##  9 1044            of        28   245     1           0.114 
## 10 1133            the       27   254     1           0.106 
## # ... with 38,778 more rows

Now I can calculate the frequency of each term across the entire document. This is carried out by dividing n - which is the number of times a particular word appears in each allegation - by the total number of times that word appears in the whole court roll. Again, above is a random 10 row selection from the dataframe which results from these calculations.

lincs_tf_idf <- lincs_words %>% bind_tf_idf(word, Lincolnshire_ID, n)

lincs_tf_idf
## # A tibble: 38,788 x 7
##    Lincolnshire_ID word       n total     tf    idf  tf_idf
##    <chr>           <chr>  <int> <int>  <dbl>  <dbl>   <dbl>
##  1 1016            of       131   657 0.199  0.0572 0.0114 
##  2 1016            from      66   657 0.100  0.486  0.0488 
##  3 1016            the       66   657 0.100  0.285  0.0286 
##  4 1016            wool      66   657 0.100  1.78   0.179  
##  5 1016            vill      61   657 0.0928 1.39   0.129  
##  6 1016            stones    46   657 0.0700 2.41   0.168  
##  7 1130            the       46   490 0.0939 0.285  0.0267 
##  8 1142            and       29   462 0.0628 0.332  0.0208 
##  9 1044            of        28   245 0.114  0.0572 0.00654
## 10 1133            the       27   254 0.106  0.285  0.0303 
## # ... with 38,778 more rows

The tf_idf will be close to zero for the most common words. These are the words which appear in most allegations. From the first ten rows ‘of’ and ‘the’ are the lowest. The highest values will be those words which occur in fewer allegations.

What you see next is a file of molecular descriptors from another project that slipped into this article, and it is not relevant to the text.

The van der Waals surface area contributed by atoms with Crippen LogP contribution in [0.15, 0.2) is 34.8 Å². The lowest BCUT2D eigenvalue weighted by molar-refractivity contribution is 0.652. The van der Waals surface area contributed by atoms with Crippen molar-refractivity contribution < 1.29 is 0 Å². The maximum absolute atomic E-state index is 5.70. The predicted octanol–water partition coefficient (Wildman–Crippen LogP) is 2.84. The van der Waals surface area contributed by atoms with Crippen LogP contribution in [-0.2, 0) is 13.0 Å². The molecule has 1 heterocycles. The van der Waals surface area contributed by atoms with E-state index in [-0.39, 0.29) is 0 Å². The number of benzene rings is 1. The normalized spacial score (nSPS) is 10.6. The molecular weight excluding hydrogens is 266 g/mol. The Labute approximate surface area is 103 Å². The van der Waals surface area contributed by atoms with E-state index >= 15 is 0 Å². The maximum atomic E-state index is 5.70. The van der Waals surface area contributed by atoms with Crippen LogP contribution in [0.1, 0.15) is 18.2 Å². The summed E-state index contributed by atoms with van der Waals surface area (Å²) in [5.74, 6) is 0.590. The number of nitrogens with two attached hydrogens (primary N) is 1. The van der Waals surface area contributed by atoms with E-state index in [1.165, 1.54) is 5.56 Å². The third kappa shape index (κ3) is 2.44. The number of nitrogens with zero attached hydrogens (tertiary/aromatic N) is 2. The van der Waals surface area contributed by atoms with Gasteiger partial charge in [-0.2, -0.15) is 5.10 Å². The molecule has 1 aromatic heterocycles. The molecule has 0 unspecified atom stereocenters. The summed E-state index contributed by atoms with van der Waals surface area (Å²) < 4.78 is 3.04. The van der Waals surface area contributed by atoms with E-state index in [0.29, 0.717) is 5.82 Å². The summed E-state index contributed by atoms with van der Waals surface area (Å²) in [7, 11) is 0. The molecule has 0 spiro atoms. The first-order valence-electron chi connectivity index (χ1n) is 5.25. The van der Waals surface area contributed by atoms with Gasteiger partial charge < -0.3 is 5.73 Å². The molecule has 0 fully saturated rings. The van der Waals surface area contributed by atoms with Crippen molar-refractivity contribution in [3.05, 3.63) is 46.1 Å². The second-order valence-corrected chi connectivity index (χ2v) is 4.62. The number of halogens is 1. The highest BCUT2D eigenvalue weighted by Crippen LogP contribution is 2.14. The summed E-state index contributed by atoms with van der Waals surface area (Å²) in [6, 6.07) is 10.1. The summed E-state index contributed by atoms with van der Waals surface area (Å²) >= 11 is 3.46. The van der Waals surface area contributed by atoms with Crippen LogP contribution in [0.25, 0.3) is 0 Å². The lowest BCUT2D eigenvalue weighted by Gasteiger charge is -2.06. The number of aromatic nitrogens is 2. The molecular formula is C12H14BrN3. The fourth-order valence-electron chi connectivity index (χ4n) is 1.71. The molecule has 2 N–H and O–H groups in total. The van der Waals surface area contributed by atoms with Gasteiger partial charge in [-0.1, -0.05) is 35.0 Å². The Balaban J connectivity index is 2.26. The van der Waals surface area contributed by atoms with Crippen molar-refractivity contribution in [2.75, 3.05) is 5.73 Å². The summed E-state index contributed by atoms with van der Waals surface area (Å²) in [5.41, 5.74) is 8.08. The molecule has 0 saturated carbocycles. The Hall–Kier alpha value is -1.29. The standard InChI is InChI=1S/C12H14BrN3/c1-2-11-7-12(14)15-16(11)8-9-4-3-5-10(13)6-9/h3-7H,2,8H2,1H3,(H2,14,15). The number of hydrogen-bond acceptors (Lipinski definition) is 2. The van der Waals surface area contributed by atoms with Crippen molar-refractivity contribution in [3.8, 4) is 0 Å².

lincs_tf_idf %>%
  select(-total) %>%
  arrange(desc(tf_idf))
## # A tibble: 38,788 x 6
##    Lincolnshire_ID word               n    tf   idf tf_idf
##    <chr>           <chr>          <int> <dbl> <dbl>  <dbl>
##  1 141             glentham           3 0.158  7.08  1.12 
##  2 1045            1045               1 0.125  7.08  0.885
##  3 1045            maintainer         1 0.125  7.08  0.885
##  4 124             waddington         3 0.167  5.13  0.856
##  5 376             briselaunce        2 0.118  7.08  0.833
##  6 1189            scothem            3 0.158  5.13  0.811
##  7 74              stragglethorpe     2 0.111  7.08  0.787
##  8 787             beesby             2 0.111  7.08  0.787
##  9 787             hawerby            2 0.111  7.08  0.787
## 10 35              mablethorpe        2 0.133  5.69  0.759
## # ... with 38,778 more rows